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Leaders, Communities Vehemently Reject LIHEAP Elimination

LIHEAP Supporters Rally to Share Impact of Program Across the Nation

 

Writing and Reporting by Jake Brown

Many political pundits – including an alarmed club of conservative commentators – are arguing that the biggest falsehood of the White House’s newly released budget comes with the claim that “LIHEAP is a lower-impact program and is unable to demonstrate strong performance outcomes.”  A statistically proven falsehood with real voices of those affected by the threat of cuts standing ready to dispute the notion that LIHEAP wasn’t performing above and beyond expectations given its demand exceeding available funding b standing ready to dispute the notion that LIHEAP wasn’t performing above and beyond expectations, with legendary Republican Senate Institution John McCain – whose summer heat victims in Arizona have long benefited from LIHEAP’s shade – made the flat-out declaration this week that “it is clear that this budget proposed today cannot pass the Senate.”

 

As President Donald Trump’s budget was released last week, its bad news for LIHEAP funding was proudly and loudly countered with the good news that Republicans and Democrats alike were saying “NO!” to a program they’ve seen help – and in some cases save the lives of – their most vulnerable constituents.  Each national news outlet in their coverage seemed to appreciate the unique importance LIHEAP plays in the communities they report on day in and out, as was reflected in the extra word-count devoted to underscoring just how significant the threat was to the real lives of real people, beginning with the general warning sirens that began blasting across the media airwaves.

 

 

The USA Today reported the week of March 17th that “President Trump’s proposed budget takes a cleaver to domestic programs, with many agencies taking percentage spending cuts in the double digits.  But for dozens of smaller agencies and programs, the cut is 100%,” and it was that sobering fact that became a firestorm across social media that began to spread to network and cable news outlets when Heidi Pryzbyla, USA Today Sr. Politics Reporter, appeared on the 11th Hour with Brian Williams on MSNBC to report on the immediate rejection EVEN AMONG REPUBLICANS of the idea of yanking this safety blanket off the backs of millions of vulnerable families around the country, hammering home the message that “Republicans that I talk to – and that is part of the story that I talked to a number of Republican budget officials – just can’t see this surviving in its current form…This is his first opportunity to express that populist doctrine that he sold to so many people in these depressed areas of the country…What I did was looked at in this story not just the meat axe he takes to all of the broader social safety net programs, but specifically how these cuts would target Trump country, for instance the rural store fronts that provide job training to displaced workers…LIHEAP, which serves elderly and poor cold people in these great lake states, cut.”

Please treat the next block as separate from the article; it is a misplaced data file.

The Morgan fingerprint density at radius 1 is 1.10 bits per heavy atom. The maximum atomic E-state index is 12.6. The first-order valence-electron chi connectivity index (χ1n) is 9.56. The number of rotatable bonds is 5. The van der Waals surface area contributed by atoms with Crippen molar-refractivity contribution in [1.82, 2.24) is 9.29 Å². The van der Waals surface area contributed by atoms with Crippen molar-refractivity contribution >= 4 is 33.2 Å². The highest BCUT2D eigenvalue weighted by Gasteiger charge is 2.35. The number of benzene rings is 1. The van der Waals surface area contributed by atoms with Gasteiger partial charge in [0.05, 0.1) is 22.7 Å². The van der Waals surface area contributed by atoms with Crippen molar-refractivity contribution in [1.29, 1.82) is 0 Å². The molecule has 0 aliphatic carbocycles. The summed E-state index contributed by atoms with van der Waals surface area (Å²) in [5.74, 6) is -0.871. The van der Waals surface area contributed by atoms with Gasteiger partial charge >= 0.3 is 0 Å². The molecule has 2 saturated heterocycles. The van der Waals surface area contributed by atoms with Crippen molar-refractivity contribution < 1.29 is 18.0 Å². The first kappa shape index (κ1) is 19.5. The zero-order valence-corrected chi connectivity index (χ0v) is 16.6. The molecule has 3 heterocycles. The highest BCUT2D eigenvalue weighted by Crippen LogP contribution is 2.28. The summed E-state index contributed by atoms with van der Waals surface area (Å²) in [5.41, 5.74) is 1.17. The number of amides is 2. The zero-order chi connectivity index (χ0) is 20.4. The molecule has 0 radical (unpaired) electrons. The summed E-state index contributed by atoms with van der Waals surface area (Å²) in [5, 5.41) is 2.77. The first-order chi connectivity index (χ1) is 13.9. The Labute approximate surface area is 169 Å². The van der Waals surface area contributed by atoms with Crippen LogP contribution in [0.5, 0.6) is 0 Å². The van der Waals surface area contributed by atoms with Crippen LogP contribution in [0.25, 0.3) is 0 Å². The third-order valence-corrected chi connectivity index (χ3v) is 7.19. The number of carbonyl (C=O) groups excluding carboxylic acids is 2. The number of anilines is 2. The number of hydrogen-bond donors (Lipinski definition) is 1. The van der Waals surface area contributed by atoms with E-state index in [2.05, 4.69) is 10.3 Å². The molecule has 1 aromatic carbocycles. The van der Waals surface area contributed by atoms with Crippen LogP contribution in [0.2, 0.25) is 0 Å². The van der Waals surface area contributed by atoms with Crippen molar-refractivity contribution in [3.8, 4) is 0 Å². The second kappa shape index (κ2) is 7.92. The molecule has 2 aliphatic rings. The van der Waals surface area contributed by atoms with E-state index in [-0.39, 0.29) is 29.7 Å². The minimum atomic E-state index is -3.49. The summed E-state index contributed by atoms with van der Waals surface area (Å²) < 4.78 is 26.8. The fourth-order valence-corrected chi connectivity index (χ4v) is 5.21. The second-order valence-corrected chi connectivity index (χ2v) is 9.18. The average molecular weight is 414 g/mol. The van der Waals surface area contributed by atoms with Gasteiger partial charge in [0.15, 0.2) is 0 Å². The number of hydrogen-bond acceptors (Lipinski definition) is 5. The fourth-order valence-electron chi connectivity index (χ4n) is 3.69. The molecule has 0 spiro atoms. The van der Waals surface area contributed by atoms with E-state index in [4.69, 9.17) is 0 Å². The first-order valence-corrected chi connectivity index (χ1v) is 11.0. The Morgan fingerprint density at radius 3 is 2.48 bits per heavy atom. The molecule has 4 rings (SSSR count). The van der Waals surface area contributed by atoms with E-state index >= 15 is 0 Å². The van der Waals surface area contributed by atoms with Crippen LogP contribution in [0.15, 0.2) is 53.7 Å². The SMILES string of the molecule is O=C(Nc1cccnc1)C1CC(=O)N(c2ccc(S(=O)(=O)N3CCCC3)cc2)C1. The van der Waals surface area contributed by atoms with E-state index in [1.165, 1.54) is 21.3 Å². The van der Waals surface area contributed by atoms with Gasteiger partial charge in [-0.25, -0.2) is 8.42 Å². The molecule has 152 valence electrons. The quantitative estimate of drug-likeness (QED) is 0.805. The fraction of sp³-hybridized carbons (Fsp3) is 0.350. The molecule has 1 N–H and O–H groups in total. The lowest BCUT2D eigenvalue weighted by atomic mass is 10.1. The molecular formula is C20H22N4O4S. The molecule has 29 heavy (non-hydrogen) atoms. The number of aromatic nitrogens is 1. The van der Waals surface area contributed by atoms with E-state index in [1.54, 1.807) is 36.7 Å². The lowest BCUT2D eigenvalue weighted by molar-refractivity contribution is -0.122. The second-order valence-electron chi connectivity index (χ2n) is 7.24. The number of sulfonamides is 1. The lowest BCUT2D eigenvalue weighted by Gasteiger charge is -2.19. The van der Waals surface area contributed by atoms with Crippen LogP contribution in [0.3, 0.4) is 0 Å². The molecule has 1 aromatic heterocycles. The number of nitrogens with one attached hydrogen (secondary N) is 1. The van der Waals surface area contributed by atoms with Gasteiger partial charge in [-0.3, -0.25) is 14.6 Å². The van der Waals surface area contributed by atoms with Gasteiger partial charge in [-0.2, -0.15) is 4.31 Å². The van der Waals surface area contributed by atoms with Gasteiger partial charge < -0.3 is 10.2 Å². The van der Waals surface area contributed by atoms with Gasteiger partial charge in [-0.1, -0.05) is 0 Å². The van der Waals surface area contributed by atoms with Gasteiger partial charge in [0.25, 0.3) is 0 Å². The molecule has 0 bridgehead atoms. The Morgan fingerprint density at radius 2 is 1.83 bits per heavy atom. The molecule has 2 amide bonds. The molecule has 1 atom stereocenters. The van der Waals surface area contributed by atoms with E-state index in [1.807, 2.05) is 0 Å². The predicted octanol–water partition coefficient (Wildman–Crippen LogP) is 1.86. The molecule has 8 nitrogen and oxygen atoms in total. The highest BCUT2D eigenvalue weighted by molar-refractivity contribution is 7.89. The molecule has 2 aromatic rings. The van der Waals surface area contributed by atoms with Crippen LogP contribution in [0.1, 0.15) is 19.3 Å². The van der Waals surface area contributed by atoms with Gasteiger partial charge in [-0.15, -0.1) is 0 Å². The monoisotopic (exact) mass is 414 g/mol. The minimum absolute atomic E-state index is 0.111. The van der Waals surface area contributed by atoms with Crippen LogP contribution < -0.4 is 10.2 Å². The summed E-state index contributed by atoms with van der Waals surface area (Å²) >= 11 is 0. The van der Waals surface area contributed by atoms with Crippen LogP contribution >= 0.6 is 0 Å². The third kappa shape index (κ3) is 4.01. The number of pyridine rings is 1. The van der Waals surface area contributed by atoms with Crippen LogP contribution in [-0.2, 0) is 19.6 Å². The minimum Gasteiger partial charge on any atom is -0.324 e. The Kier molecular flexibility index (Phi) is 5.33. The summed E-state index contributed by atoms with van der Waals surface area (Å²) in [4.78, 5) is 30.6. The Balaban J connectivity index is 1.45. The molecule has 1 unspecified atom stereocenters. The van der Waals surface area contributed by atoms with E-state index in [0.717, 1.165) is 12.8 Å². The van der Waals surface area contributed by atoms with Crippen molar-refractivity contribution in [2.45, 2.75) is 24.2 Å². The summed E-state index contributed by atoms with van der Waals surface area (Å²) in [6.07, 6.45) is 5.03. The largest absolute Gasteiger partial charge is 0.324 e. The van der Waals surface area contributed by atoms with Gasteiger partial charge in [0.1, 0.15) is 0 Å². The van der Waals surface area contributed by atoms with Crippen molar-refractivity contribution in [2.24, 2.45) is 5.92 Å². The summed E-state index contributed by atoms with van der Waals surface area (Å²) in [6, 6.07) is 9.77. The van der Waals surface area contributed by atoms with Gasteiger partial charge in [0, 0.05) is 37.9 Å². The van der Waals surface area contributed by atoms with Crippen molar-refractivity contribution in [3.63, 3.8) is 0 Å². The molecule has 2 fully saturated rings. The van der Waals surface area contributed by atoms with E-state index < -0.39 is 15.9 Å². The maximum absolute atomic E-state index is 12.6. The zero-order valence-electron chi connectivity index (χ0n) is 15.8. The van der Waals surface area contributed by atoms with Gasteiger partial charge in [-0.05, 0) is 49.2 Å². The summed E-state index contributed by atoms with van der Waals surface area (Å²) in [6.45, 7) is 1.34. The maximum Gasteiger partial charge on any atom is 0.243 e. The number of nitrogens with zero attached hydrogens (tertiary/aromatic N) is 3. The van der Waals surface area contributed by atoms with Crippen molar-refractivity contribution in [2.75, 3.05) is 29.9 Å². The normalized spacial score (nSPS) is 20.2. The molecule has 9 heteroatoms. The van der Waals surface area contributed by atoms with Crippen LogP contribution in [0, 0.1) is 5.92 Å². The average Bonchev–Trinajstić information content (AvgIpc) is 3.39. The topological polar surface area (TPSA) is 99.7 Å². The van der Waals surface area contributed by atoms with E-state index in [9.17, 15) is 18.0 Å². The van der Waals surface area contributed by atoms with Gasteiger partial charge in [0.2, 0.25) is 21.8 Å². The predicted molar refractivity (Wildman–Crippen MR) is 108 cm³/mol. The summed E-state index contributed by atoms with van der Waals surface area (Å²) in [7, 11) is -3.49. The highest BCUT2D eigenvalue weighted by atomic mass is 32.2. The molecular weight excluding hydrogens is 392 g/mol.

Hammering home the reality as CNN warned that “Trump’s budget would eliminate funding for some small, independent agencies entirely, as well as zero out some federal programs,” including one the L.A. Times noted would gut “$4.2 billion in grants the federal government provides to communities to assist poor people, including the decades-old Low Income Home Energy Assistance Program, which helps low-income Americans with their heating bills.”  The news was potentially destabilizing to the Republican base and its implied interest where publicly-traded utility stocks were concerned that the NASDAQ echoed the caution that if the White House gets its way, “the Low-Income Home Energy Assistance Program (LIHEAP), which helps people pay utility bills and weatherize their homes, will be gone.”

 

 

As the chilling news filtered down into local news cycles, CBS News’ leading local Philadelphia affiliate used the opportunity to highlight the individual difference this vital protection makes locally for families in the city of Brotherly Love, noting that LIHEAP “provides families $200-300 a year so they don’t lose utility service,” while with the same mission in mind, the Boston Globe pointedly targeted the President’s budget for its aim “to kill the Low Income Home Energy Assistance Program, which helps people, including seniors on fixed incomes and the working poor, to pay their heating bills. It’s a particularly prized resource in New England, with its brutal winters.”

 

 

In spite of this compelling argument, the Washington Post revealed the White House was making with their “budget blueprint…(where) the administration asserts that many programs, like LIHEAP, are targeted for elimination because of a failure to demonstrate efficacy,” while the Post countered the same week that “on the contrary, a number of federal and private academic reports on the program’s efficacy have had generally positive things to say about the program’s efficacy,” specifically calling attention to the cold, hard fact that “recipient families are low income, and tend to skimp on spending elsewhere to keep the lights on” while the collateral damage included “young children living in LIHEAP households were less likely to be undernourished, as well as less likely to require emergency hospitalization, than young kids in economically similar non-LIHEAP households.”